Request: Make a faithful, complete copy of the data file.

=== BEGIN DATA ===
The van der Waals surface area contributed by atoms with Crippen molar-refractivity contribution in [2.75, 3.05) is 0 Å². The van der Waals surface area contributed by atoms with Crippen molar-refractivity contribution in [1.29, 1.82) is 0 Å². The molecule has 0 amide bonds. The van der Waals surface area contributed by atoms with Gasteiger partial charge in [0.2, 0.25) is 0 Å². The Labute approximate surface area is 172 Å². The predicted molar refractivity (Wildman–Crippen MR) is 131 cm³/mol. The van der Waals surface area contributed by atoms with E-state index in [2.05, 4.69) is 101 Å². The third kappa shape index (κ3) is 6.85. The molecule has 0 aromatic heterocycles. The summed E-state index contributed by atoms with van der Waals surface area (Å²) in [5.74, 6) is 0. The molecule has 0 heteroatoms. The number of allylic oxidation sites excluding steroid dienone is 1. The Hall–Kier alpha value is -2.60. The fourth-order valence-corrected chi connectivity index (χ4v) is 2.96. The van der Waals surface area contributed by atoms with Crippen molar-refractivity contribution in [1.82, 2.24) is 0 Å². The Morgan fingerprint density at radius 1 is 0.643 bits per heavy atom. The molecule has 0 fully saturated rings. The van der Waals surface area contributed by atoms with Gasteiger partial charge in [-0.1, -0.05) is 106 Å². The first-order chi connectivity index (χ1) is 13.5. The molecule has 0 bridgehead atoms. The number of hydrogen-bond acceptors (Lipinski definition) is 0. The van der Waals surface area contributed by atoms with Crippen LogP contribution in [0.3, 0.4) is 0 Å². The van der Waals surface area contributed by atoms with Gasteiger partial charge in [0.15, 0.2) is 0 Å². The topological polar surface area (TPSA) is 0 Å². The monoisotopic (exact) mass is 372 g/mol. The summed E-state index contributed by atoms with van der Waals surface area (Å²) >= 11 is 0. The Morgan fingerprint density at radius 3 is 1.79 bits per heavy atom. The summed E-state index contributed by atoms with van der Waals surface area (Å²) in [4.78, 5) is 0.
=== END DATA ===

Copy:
The van der Waals surface area contributed by atoms with Crippen molar-refractivity contribution in [2.75, 3.05) is 0 Å². The van der Waals surface area contributed by atoms with Crippen molar-refractivity contribution in [1.29, 1.82) is 0 Å². The molecule has 0 amide bonds. The van der Waals surface area contributed by atoms with Gasteiger partial charge in [0.2, 0.25) is 0 Å². The Labute approximate surface area is 172 Å². The predicted molar refractivity (Wildman–Crippen MR) is 131 cm³/mol. The van der Waals surface area contributed by atoms with E-state index in [2.05, 4.69) is 101 Å². The third kappa shape index (κ3) is 6.85. The molecule has 0 aromatic heterocycles. The summed E-state index contributed by atoms with van der Waals surface area (Å²) in [5.74, 6) is 0. The molecule has 0 heteroatoms. The number of allylic oxidation sites excluding steroid dienone is 1. The Hall–Kier alpha value is -2.60. The fourth-order valence-corrected chi connectivity index (χ4v) is 2.96. The van der Waals surface area contributed by atoms with Crippen molar-refractivity contribution in [1.82, 2.24) is 0 Å². The Morgan fingerprint density at radius 1 is 0.643 bits per heavy atom. The molecule has 0 fully saturated rings. The van der Waals surface area contributed by atoms with Gasteiger partial charge in [-0.1, -0.05) is 106 Å². The first-order chi connectivity index (χ1) is 13.5. The molecule has 0 bridgehead atoms. The number of hydrogen-bond acceptors (Lipinski definition) is 0. The van der Waals surface area contributed by atoms with Crippen LogP contribution in [0.3, 0.4) is 0 Å². The van der Waals surface area contributed by atoms with Gasteiger partial charge in [0.15, 0.2) is 0 Å². The topological polar surface area (TPSA) is 0 Å². The monoisotopic (exact) mass is 372 g/mol. The summed E-state index contributed by atoms with van der Waals surface area (Å²) >= 11 is 0. The Morgan fingerprint density at radius 3 is 1.79 bits per heavy atom. The summed E-state index contributed by atoms with van der Waals surface area (Å²) in [4.78, 5) is 0.